World Youth Day reflections
World Youth Day (WYD) is a global pilgrimage gathering youth (ages 16-35) from all over the globe to celebrate as one, holy, catholic, and apostolic Church. In what is an incredible expression of the four marks of our faith, WYD captures the essence of what it means to be young and Catholic in the universal Church. Made possible by the efforts of so many across our diocese over 23 months, 65 pilgrims from the Diocese of Birmingham joined the 1.5 million pilgrims who traversed the globe to celebrate our faith with great hope and abundant joy.
What does it mean to be a pilgrim?
In his meeting with college students at WYD, Pope Francis said: “[Pilgrim] is a beautiful word, and one well worth reflecting on. To be a pilgrim literally means to put aside our daily routine and choose to set out on a different path, moving away from our comfort zone towards a new horizon of meaning. The notion of ‘pilgrimage’ nicely describes our human condition, for, like pilgrims, we find ourselves facing great questions that have no simple or immediate answers, but challenge us to continue the journey, to rise above ourselves and to press beyond the here and now.”
Being in the same space to pray with Pope Francis is indescribable. Imagine an area the size of 18 American football fields packed with 800,000 people. There is standing room only and the entire space is pulsating with the joy and energy of the young Church. Imagine 800,000 voices chanting in unison, “Esta es la juventud del Papa!” (This is the youth of the pope!”) when Pope Francis arrives. The Church is one as she cheers for her Good Shepherd, the successor to Peter. The love of Pope Francis for the young people is reciprocated by all present. When Pope Francis breaks into a smile, energized by the sight and sound of so many youth, the feeling is like what one might experience when entering your grandfather’s home. Even though you are surrounded by people, the pope’s words are meant for you, and you feel seen and loved by him.
One of the greatest realizations of our pilgrimage is realizing that the same Christ we receive in the Eucharist is the Christ present in each one of us. Our group left with many strangers among us, but we returned home as friends. We shared this experience in a way that is challenging to convey with words to those who were not with us. We broke bread together, slept under the stars together, shared our resources with each other. The global Church is alive and vibrant, but here at home it is beautiful and full of joy.
What has changed
For many of our pilgrims, WYD was the first time leaving the country, the first time on an airplane, and the first time traveling without a parent. For all of us, this was a deviation from our daily routine, moving outside of our comfort zones to journey beyond the present.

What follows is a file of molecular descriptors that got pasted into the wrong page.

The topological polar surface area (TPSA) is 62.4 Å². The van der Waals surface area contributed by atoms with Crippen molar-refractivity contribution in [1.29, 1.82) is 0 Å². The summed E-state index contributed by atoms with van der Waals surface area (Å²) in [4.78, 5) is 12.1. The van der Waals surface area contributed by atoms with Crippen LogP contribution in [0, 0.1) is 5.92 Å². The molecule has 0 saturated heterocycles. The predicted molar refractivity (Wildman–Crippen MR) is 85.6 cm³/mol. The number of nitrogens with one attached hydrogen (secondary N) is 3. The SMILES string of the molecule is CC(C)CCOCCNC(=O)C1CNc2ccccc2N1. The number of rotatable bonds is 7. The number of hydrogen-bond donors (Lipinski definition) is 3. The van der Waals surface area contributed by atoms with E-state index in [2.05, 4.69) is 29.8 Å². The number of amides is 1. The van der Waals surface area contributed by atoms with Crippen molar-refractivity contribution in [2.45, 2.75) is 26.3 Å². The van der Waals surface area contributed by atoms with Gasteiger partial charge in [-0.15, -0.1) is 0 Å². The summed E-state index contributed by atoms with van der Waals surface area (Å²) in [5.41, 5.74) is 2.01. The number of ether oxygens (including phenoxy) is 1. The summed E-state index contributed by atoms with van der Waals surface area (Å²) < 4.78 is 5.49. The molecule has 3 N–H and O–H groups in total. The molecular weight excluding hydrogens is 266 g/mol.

What made this experience different from a vacation is the attitude we took with us, and the hardships peppered throughout. In many ways, our pilgrimage mirrored that arduous path of the refugee. We consoled one another and constructed make-shift tents with whatever we had during extreme temperatures. We experienced hunger with a lack of consistent food. We endured long lines with the hope of joy at the end. We prayed countless Rosaries while traveling great distances on foot to reach our destinations. We made camp amongst hundreds of thousands of others, laying mere inches apart, awaiting the Vicar of Christ and the Eucharistic celebration of Holy Mass. When undertaken with a pilgrim attitude, these experiences were all part of the pilgrimage experience. We were able to face any obstacle with grace and patience through the power of the Holy Spirit. Everything done in the name of Christ became tolerable, an opportunity to offer someone up in prayer, or a moment to encounter God in another. Bishop Barron, addressing the U.S. pilgrims, encouraged us to see a long line or traffic jam as an opportunity to grow closer to God … and we did, frequently.
The greatest tragedy would be for any of us to return unchanged by this incredible experience. Through continuing to reflect on our journey and sharing the WYD messages with others, our hearts can become more receptive to God and His plan for our lives. If we take to heart the words of Pope Francis, we can allow them to shape our faith. Pope Francis declared that there is a place for everyone in the Church. “Todos! Todos! Todos!” he cried, meaning “all.” There is room for everyone. This cry is a call to action. How can I invite others to find and live out their place in the Catholic Church?
World Youth Day by the Numbers
1.5 million Number pilgrims estimated
$260,000 Amount of money raised for our entire group
40,000 Number of pilgrims from the United States
65 Number of pilgrims from the Diocese of Birmingham
14 Number of parishes in our diocese with representation at WYD
8-10 Average number of miles walked per day
2 Number of missing suitcases upon return (both were recovered!)
1 Body of Christ celebrated with joy